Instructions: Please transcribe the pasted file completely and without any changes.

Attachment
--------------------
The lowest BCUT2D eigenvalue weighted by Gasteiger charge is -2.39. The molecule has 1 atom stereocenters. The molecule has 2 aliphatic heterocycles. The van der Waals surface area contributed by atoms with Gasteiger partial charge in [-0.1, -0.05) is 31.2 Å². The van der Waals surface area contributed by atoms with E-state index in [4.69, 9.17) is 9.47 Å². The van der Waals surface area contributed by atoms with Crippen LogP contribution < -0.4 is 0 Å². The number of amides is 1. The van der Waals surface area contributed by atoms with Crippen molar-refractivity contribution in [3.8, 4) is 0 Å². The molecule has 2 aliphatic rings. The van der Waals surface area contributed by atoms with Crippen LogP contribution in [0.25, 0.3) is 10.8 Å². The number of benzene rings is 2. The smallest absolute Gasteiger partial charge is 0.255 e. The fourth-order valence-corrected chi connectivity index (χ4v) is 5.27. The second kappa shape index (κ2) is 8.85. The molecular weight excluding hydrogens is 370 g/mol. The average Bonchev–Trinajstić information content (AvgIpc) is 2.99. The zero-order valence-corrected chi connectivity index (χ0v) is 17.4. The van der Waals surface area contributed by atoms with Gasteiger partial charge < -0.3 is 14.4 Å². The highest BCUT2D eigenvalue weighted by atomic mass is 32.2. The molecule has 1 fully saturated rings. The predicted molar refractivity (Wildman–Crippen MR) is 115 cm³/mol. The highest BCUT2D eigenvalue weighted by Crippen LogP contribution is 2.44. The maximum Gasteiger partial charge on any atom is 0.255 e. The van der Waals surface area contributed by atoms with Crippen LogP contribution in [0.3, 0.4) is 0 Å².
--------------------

The lowest BCUT2D eigenvalue weighted by Gasteiger charge is -2.39. The molecule has 1 atom stereocenters. The molecule has 2 aliphatic heterocycles. The van der Waals surface area contributed by atoms with Gasteiger partial charge in [-0.1, -0.05) is 31.2 Å². The van der Waals surface area contributed by atoms with E-state index in [4.69, 9.17) is 9.47 Å². The van der Waals surface area contributed by atoms with Crippen LogP contribution < -0.4 is 0 Å². The number of amides is 1. The van der Waals surface area contributed by atoms with Crippen molar-refractivity contribution in [3.8, 4) is 0 Å². The molecule has 2 aliphatic rings. The van der Waals surface area contributed by atoms with Crippen LogP contribution in [0.25, 0.3) is 10.8 Å². The number of benzene rings is 2. The smallest absolute Gasteiger partial charge is 0.255 e. The fourth-order valence-corrected chi connectivity index (χ4v) is 5.27. The second kappa shape index (κ2) is 8.85. The molecular weight excluding hydrogens is 370 g/mol. The average Bonchev–Trinajstić information content (AvgIpc) is 2.99. The zero-order valence-corrected chi connectivity index (χ0v) is 17.4. The van der Waals surface area contributed by atoms with Gasteiger partial charge < -0.3 is 14.4 Å². The highest BCUT2D eigenvalue weighted by atomic mass is 32.2. The molecule has 1 fully saturated rings. The predicted molar refractivity (Wildman–Crippen MR) is 115 cm³/mol. The highest BCUT2D eigenvalue weighted by Crippen LogP contribution is 2.44. The maximum Gasteiger partial charge on any atom is 0.255 e. The van der Waals surface area contributed by atoms with Crippen LogP contribution in [0.3, 0.4) is 0 Å².